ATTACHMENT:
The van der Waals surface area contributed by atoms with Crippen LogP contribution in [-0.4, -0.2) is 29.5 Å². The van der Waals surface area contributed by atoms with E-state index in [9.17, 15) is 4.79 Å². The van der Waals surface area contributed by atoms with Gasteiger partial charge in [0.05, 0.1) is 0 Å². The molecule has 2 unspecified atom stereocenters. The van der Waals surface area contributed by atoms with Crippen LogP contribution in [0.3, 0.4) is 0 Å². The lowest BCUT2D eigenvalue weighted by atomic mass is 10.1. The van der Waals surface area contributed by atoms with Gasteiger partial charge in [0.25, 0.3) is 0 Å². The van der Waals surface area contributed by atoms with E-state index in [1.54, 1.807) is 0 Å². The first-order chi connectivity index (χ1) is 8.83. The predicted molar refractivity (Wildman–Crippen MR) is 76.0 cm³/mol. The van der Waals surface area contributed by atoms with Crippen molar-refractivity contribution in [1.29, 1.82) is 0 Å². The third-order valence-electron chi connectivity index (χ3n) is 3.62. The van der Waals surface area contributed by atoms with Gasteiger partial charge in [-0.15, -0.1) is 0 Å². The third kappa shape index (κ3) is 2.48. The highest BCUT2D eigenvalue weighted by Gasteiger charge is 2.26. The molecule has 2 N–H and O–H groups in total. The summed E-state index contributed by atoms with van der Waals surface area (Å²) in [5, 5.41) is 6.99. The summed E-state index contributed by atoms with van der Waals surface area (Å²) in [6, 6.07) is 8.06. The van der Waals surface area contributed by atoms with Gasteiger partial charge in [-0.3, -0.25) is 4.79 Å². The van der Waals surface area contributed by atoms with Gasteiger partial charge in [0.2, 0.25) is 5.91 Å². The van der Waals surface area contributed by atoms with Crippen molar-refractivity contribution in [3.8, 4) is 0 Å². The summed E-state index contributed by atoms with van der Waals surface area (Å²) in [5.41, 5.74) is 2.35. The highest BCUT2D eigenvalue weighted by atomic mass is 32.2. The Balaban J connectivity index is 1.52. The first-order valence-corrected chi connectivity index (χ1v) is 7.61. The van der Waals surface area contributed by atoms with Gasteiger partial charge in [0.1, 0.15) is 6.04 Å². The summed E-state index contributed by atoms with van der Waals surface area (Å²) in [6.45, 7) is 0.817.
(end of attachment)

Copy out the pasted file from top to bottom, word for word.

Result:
The van der Waals surface area contributed by atoms with Crippen LogP contribution in [-0.4, -0.2) is 29.5 Å². The van der Waals surface area contributed by atoms with E-state index in [9.17, 15) is 4.79 Å². The van der Waals surface area contributed by atoms with Gasteiger partial charge in [0.05, 0.1) is 0 Å². The molecule has 2 unspecified atom stereocenters. The van der Waals surface area contributed by atoms with Crippen LogP contribution in [0.3, 0.4) is 0 Å². The lowest BCUT2D eigenvalue weighted by atomic mass is 10.1. The van der Waals surface area contributed by atoms with Gasteiger partial charge in [0.25, 0.3) is 0 Å². The van der Waals surface area contributed by atoms with E-state index in [1.54, 1.807) is 0 Å². The first-order chi connectivity index (χ1) is 8.83. The predicted molar refractivity (Wildman–Crippen MR) is 76.0 cm³/mol. The van der Waals surface area contributed by atoms with Crippen molar-refractivity contribution in [1.29, 1.82) is 0 Å². The third-order valence-electron chi connectivity index (χ3n) is 3.62. The van der Waals surface area contributed by atoms with Gasteiger partial charge in [-0.15, -0.1) is 0 Å². The third kappa shape index (κ3) is 2.48. The highest BCUT2D eigenvalue weighted by Gasteiger charge is 2.26. The molecule has 2 N–H and O–H groups in total. The summed E-state index contributed by atoms with van der Waals surface area (Å²) in [5, 5.41) is 6.99. The summed E-state index contributed by atoms with van der Waals surface area (Å²) in [6, 6.07) is 8.06. The van der Waals surface area contributed by atoms with Gasteiger partial charge in [-0.3, -0.25) is 4.79 Å². The van der Waals surface area contributed by atoms with Gasteiger partial charge in [0.2, 0.25) is 5.91 Å². The van der Waals surface area contributed by atoms with Crippen molar-refractivity contribution in [3.8, 4) is 0 Å². The summed E-state index contributed by atoms with van der Waals surface area (Å²) in [5.41, 5.74) is 2.35. The highest BCUT2D eigenvalue weighted by atomic mass is 32.2. The Balaban J connectivity index is 1.52. The first-order valence-corrected chi connectivity index (χ1v) is 7.61. The van der Waals surface area contributed by atoms with Gasteiger partial charge in [0.1, 0.15) is 6.04 Å². The summed E-state index contributed by atoms with van der Waals surface area (Å²) in [6.45, 7) is 0.817.